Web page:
Yes, it is inevitable that there will be gaps within the development strategies of Guyana, but to completely ignore our developmental gains is disappointing. It is healthy to make critiques but it is dangerous to stain a young nation like Guyana with negative comments, especially when most of these comments are erroneous.
Guyana has come a long way since 1992 and has achieved a sound macroeconomic environment. Such an achievement will only open the doors to other opportunities, since it gives international organisations some level of satisfaction, making it easier to access loans and grants to continue development.
The sugar industry has recently subsided because Guyana has always been dependent on the European Union for preferential price arrangements; and the Economic Partnership Agreement (EPA) coerced Guyana into a 5% sugar cut, which is expected to increase to 36%. As a result, Government has developed a ‘turnaround’ plan to resuscitate the sugar industry.

In 1992, the inflation rate of Guyana was an astounding 101%; however, Guyana has now successfully managed to contain its inflation rate at 5.8%. Guyana also has reached a point where there is a reduction in its interest rates, balance of payments deficits, and has a stable exchange rate. These accomplishments can be criticised by the opposition, but the reality is, these accomplishments have opened new avenues to achieve sustainable development. Through strategic planning and policy making, Guyana has played its cards right and has managed to win the hearts of its international lending agencies, and so, more opportunities now exist.

Today, the fundamental principles of democracy and the best practices of Human Rights are restored to this nation. Per capita income is now US$1214.3 as compared to US$231 in 1991.
The decline of agriculture in the Caribbean coupled with the erratic global food prices and the growing food import bill led to the establishment of the Jagdeo Initiative on Agriculture in 1992. Today, agriculture is more than the production of food, it is a mechanism for job creation, it increases export earnings and the income of stakeholders, especially farmers, and explores opportunities for developing agro-businesses.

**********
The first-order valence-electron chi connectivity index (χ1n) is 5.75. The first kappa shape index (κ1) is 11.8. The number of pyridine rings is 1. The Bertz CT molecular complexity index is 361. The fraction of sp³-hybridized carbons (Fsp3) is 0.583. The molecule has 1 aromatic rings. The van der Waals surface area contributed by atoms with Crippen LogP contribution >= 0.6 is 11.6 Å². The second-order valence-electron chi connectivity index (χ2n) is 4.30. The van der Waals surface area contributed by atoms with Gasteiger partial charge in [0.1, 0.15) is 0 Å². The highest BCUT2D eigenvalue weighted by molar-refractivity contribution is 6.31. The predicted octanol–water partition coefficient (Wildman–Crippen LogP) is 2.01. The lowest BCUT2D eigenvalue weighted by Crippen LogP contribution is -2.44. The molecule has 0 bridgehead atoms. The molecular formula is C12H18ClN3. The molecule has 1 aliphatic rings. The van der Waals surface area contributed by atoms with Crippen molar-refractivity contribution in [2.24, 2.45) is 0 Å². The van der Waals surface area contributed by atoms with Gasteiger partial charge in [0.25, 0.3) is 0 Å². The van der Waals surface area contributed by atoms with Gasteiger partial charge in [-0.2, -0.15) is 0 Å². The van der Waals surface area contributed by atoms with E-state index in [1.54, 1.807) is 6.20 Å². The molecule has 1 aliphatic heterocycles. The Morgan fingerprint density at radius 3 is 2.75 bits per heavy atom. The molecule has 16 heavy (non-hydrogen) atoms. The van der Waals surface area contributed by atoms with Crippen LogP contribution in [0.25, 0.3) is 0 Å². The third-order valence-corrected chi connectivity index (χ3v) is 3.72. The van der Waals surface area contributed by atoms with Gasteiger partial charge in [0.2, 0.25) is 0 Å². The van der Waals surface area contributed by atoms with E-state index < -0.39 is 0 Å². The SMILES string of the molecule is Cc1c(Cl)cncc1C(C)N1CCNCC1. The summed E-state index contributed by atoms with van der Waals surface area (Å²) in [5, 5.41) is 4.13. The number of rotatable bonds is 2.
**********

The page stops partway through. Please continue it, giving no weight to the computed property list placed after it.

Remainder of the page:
The Grow More Campaign in 2008 benefited farmers with the distribution of seed, planting materials and breeding stock, and so the livestock and other crop sectors grew by 7.4% and 7.7%, respectively.
In 2008, the mining and quarrying sector recorded a 6.1% growth, the bauxite industry grew by 22.8% in the first half of 2008 and gold production increased. However, the manufacturing sector output varied, products such as rum, other beverages, and paints increased but the production of flour decreased.
Last year, Guyana’s growth rate was 3%, and according to the Bank of Guyana’s Half Year Report 2008, the overall balance of payments at the end of June progressed to a surplus of US$47.6 million from a deficit of US$12.3 million for the corresponding period in year 2007.

With increased trade, the total transactions on the foreign exchange market continued to grow and the key monetary aggregates grew with increased economic activity.
Today, Guyana’s infant mortality rate is 30.43 deaths per 1,000 live births, compared to 120 deaths per 1,000 live births in 1991. Maternal mortality rate has decreased by 1.3% over the last 13 years. The immunization rate in children increased to 95% compared to 65% in 1991.
Guyanese now benefit from the increase of housing and water access; infrastructural works serviced 2,965 house lots in housing schemes such as Cummings Lodge, Orderneeming, Plantation, Goedverwagting, Farm, Hope/Lowlands, Speightland, Westminster and Bath. In addition, 2,366 lots were allocated and 2,434 land titles processed in 2008. The investment to improve access to housing, potable water, electricity, education and health care to the people of Guyana is vital; for this reason, Government will continue to expand the housing sector to ensure that all Guyanese own their own home.